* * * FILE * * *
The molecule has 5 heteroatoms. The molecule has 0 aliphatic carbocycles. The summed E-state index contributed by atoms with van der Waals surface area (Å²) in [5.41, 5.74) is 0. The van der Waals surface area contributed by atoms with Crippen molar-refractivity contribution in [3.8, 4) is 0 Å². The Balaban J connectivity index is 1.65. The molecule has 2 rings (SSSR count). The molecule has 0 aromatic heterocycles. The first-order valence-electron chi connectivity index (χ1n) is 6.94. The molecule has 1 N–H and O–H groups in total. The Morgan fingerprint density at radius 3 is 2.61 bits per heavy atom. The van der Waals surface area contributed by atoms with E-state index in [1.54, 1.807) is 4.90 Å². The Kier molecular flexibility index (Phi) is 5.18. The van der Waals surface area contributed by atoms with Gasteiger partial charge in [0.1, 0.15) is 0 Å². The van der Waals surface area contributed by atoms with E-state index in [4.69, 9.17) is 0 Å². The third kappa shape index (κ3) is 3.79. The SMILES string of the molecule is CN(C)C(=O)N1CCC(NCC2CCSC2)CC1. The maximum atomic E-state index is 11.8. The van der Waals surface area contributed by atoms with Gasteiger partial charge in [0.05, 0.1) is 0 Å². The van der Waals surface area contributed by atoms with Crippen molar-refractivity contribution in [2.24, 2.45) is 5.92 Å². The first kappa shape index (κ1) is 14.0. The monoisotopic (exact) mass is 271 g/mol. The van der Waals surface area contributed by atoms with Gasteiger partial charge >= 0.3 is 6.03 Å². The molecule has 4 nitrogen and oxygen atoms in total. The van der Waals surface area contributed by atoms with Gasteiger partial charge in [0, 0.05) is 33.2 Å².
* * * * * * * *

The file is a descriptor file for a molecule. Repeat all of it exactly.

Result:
The molecule has 5 heteroatoms. The molecule has 0 aliphatic carbocycles. The summed E-state index contributed by atoms with van der Waals surface area (Å²) in [5.41, 5.74) is 0. The van der Waals surface area contributed by atoms with Crippen molar-refractivity contribution in [3.8, 4) is 0 Å². The Balaban J connectivity index is 1.65. The molecule has 2 rings (SSSR count). The molecule has 0 aromatic heterocycles. The first-order valence-electron chi connectivity index (χ1n) is 6.94. The molecule has 1 N–H and O–H groups in total. The Morgan fingerprint density at radius 3 is 2.61 bits per heavy atom. The van der Waals surface area contributed by atoms with E-state index in [1.54, 1.807) is 4.90 Å². The Kier molecular flexibility index (Phi) is 5.18. The van der Waals surface area contributed by atoms with Gasteiger partial charge in [0.1, 0.15) is 0 Å². The van der Waals surface area contributed by atoms with E-state index in [4.69, 9.17) is 0 Å². The third kappa shape index (κ3) is 3.79. The SMILES string of the molecule is CN(C)C(=O)N1CCC(NCC2CCSC2)CC1. The maximum atomic E-state index is 11.8. The van der Waals surface area contributed by atoms with Gasteiger partial charge in [0.05, 0.1) is 0 Å². The van der Waals surface area contributed by atoms with Crippen molar-refractivity contribution in [2.24, 2.45) is 5.92 Å². The first kappa shape index (κ1) is 14.0. The monoisotopic (exact) mass is 271 g/mol. The van der Waals surface area contributed by atoms with Gasteiger partial charge >= 0.3 is 6.03 Å². The molecule has 4 nitrogen and oxygen atoms in total. The van der Waals surface area contributed by atoms with Gasteiger partial charge in [0, 0.05) is 33.2 Å².